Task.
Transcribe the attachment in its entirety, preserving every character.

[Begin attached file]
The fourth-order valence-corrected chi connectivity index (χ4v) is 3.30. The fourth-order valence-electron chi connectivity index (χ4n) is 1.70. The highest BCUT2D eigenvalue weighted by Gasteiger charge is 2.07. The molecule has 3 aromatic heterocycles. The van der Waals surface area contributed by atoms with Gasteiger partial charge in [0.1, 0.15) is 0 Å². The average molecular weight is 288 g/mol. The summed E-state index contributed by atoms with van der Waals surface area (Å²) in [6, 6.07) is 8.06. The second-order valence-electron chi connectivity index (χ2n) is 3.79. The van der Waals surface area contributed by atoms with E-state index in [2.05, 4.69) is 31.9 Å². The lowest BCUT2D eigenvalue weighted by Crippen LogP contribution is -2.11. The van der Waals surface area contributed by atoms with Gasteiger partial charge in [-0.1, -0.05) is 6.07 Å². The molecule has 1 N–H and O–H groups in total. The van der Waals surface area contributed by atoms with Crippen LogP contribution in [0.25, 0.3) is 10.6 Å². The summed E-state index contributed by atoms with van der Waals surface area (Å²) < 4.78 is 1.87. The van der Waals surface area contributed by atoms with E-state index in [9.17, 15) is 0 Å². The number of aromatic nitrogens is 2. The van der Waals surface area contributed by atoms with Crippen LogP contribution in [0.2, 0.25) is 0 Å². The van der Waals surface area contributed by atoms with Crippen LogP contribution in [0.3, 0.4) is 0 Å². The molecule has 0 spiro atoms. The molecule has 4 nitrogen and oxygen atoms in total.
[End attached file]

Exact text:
The fourth-order valence-corrected chi connectivity index (χ4v) is 3.30. The fourth-order valence-electron chi connectivity index (χ4n) is 1.70. The highest BCUT2D eigenvalue weighted by Gasteiger charge is 2.07. The molecule has 3 aromatic heterocycles. The van der Waals surface area contributed by atoms with Gasteiger partial charge in [0.1, 0.15) is 0 Å². The average molecular weight is 288 g/mol. The summed E-state index contributed by atoms with van der Waals surface area (Å²) in [6, 6.07) is 8.06. The second-order valence-electron chi connectivity index (χ2n) is 3.79. The van der Waals surface area contributed by atoms with E-state index in [2.05, 4.69) is 31.9 Å². The lowest BCUT2D eigenvalue weighted by Crippen LogP contribution is -2.11. The van der Waals surface area contributed by atoms with Gasteiger partial charge in [-0.1, -0.05) is 6.07 Å². The molecule has 1 N–H and O–H groups in total. The van der Waals surface area contributed by atoms with Crippen LogP contribution in [0.25, 0.3) is 10.6 Å². The summed E-state index contributed by atoms with van der Waals surface area (Å²) < 4.78 is 1.87. The van der Waals surface area contributed by atoms with E-state index in [9.17, 15) is 0 Å². The number of aromatic nitrogens is 2. The van der Waals surface area contributed by atoms with Crippen LogP contribution in [0.2, 0.25) is 0 Å². The van der Waals surface area contributed by atoms with Crippen LogP contribution in [0.3, 0.4) is 0 Å². The molecule has 0 spiro atoms. The molecule has 4 nitrogen and oxygen atoms in total.